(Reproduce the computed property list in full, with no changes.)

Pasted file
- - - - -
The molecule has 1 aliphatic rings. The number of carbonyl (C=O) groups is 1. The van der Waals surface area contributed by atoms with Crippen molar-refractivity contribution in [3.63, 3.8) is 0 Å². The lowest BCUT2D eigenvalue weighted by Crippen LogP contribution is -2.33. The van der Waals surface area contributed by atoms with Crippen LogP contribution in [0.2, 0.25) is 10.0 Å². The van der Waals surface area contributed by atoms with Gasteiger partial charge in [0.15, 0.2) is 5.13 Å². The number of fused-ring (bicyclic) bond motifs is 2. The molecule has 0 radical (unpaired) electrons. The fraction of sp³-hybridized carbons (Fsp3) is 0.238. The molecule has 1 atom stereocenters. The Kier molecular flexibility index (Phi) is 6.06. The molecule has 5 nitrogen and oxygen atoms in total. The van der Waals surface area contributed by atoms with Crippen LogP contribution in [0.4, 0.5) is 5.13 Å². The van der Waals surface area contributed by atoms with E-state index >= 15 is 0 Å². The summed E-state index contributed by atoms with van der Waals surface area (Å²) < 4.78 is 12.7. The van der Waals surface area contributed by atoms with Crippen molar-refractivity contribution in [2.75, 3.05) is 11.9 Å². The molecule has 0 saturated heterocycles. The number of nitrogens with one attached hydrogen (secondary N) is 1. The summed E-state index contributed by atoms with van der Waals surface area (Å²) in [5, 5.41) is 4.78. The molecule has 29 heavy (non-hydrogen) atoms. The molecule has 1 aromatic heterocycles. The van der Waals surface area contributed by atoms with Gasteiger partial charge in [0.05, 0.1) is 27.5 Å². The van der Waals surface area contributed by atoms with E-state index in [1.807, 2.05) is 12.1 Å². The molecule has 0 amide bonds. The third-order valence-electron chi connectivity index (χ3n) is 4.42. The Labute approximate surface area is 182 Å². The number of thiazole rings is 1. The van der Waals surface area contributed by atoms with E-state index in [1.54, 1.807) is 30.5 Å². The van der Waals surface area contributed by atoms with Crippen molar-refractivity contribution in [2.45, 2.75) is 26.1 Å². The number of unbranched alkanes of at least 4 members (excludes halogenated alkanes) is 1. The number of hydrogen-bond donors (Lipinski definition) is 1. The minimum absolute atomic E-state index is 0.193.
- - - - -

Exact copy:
The molecule has 1 aliphatic rings. The number of carbonyl (C=O) groups is 1. The van der Waals surface area contributed by atoms with Crippen molar-refractivity contribution in [3.63, 3.8) is 0 Å². The lowest BCUT2D eigenvalue weighted by Crippen LogP contribution is -2.33. The van der Waals surface area contributed by atoms with Crippen LogP contribution in [0.2, 0.25) is 10.0 Å². The van der Waals surface area contributed by atoms with Gasteiger partial charge in [0.15, 0.2) is 5.13 Å². The number of fused-ring (bicyclic) bond motifs is 2. The molecule has 0 radical (unpaired) electrons. The fraction of sp³-hybridized carbons (Fsp3) is 0.238. The molecule has 1 atom stereocenters. The Kier molecular flexibility index (Phi) is 6.06. The molecule has 5 nitrogen and oxygen atoms in total. The van der Waals surface area contributed by atoms with Crippen LogP contribution in [0.4, 0.5) is 5.13 Å². The van der Waals surface area contributed by atoms with E-state index >= 15 is 0 Å². The summed E-state index contributed by atoms with van der Waals surface area (Å²) < 4.78 is 12.7. The van der Waals surface area contributed by atoms with Crippen molar-refractivity contribution in [2.75, 3.05) is 11.9 Å². The molecule has 0 saturated heterocycles. The number of nitrogens with one attached hydrogen (secondary N) is 1. The summed E-state index contributed by atoms with van der Waals surface area (Å²) in [5, 5.41) is 4.78. The molecule has 29 heavy (non-hydrogen) atoms. The molecule has 1 aromatic heterocycles. The van der Waals surface area contributed by atoms with Gasteiger partial charge in [0.05, 0.1) is 27.5 Å². The van der Waals surface area contributed by atoms with E-state index in [1.807, 2.05) is 12.1 Å². The molecule has 0 amide bonds. The third-order valence-electron chi connectivity index (χ3n) is 4.42. The Labute approximate surface area is 182 Å². The number of thiazole rings is 1. The van der Waals surface area contributed by atoms with E-state index in [1.54, 1.807) is 30.5 Å². The van der Waals surface area contributed by atoms with Crippen molar-refractivity contribution in [2.45, 2.75) is 26.1 Å². The number of unbranched alkanes of at least 4 members (excludes halogenated alkanes) is 1. The number of hydrogen-bond donors (Lipinski definition) is 1. The minimum absolute atomic E-state index is 0.193.